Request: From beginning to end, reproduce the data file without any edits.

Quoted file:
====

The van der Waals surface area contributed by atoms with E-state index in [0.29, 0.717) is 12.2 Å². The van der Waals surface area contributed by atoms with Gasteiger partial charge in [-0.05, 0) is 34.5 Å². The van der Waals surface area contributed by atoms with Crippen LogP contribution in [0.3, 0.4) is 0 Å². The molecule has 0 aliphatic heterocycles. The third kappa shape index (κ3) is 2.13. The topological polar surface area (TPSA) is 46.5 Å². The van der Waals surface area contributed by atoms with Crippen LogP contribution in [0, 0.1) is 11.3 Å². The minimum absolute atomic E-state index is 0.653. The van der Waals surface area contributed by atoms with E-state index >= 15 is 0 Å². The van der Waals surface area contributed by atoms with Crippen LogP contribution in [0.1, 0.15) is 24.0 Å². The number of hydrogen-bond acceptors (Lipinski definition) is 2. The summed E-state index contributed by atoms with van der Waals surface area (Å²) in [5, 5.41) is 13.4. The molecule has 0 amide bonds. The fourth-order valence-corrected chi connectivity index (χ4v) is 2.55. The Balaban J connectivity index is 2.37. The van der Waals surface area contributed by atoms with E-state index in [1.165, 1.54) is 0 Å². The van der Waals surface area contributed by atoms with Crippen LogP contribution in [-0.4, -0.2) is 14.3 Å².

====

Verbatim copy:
The van der Waals surface area contributed by atoms with E-state index in [0.29, 0.717) is 12.2 Å². The van der Waals surface area contributed by atoms with Gasteiger partial charge in [-0.05, 0) is 34.5 Å². The van der Waals surface area contributed by atoms with Crippen LogP contribution in [0.3, 0.4) is 0 Å². The molecule has 0 aliphatic heterocycles. The third kappa shape index (κ3) is 2.13. The topological polar surface area (TPSA) is 46.5 Å². The van der Waals surface area contributed by atoms with Crippen LogP contribution in [0, 0.1) is 11.3 Å². The minimum absolute atomic E-state index is 0.653. The van der Waals surface area contributed by atoms with E-state index >= 15 is 0 Å². The van der Waals surface area contributed by atoms with Crippen LogP contribution in [0.1, 0.15) is 24.0 Å². The number of hydrogen-bond acceptors (Lipinski definition) is 2. The summed E-state index contributed by atoms with van der Waals surface area (Å²) in [5, 5.41) is 13.4. The molecule has 0 amide bonds. The fourth-order valence-corrected chi connectivity index (χ4v) is 2.55. The Balaban J connectivity index is 2.37. The van der Waals surface area contributed by atoms with E-state index in [1.165, 1.54) is 0 Å². The van der Waals surface area contributed by atoms with Crippen LogP contribution in [-0.4, -0.2) is 14.3 Å².